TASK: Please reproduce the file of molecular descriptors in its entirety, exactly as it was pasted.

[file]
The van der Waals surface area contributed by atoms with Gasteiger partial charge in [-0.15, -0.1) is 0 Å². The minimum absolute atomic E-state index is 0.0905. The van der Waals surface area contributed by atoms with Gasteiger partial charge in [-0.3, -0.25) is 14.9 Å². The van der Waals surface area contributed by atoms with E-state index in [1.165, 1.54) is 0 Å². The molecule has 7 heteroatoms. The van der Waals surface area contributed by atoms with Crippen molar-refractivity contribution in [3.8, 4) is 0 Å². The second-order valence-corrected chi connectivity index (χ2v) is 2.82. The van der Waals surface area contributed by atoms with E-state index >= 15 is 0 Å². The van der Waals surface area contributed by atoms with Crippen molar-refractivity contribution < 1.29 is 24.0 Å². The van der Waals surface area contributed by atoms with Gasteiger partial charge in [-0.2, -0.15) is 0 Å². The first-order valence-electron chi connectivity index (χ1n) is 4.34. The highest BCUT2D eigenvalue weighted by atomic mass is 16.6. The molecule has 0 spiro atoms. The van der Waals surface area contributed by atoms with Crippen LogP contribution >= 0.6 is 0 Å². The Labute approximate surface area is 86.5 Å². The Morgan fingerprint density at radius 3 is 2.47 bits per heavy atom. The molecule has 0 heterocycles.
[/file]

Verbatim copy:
The van der Waals surface area contributed by atoms with Gasteiger partial charge in [-0.15, -0.1) is 0 Å². The minimum absolute atomic E-state index is 0.0905. The van der Waals surface area contributed by atoms with Gasteiger partial charge in [-0.3, -0.25) is 14.9 Å². The van der Waals surface area contributed by atoms with E-state index in [1.165, 1.54) is 0 Å². The molecule has 7 heteroatoms. The van der Waals surface area contributed by atoms with Crippen molar-refractivity contribution in [3.8, 4) is 0 Å². The second-order valence-corrected chi connectivity index (χ2v) is 2.82. The van der Waals surface area contributed by atoms with E-state index >= 15 is 0 Å². The van der Waals surface area contributed by atoms with Crippen molar-refractivity contribution < 1.29 is 24.0 Å². The van der Waals surface area contributed by atoms with Gasteiger partial charge in [-0.2, -0.15) is 0 Å². The first-order valence-electron chi connectivity index (χ1n) is 4.34. The highest BCUT2D eigenvalue weighted by atomic mass is 16.6. The molecule has 0 spiro atoms. The van der Waals surface area contributed by atoms with Crippen LogP contribution >= 0.6 is 0 Å². The Labute approximate surface area is 86.5 Å². The Morgan fingerprint density at radius 3 is 2.47 bits per heavy atom. The molecule has 0 heterocycles.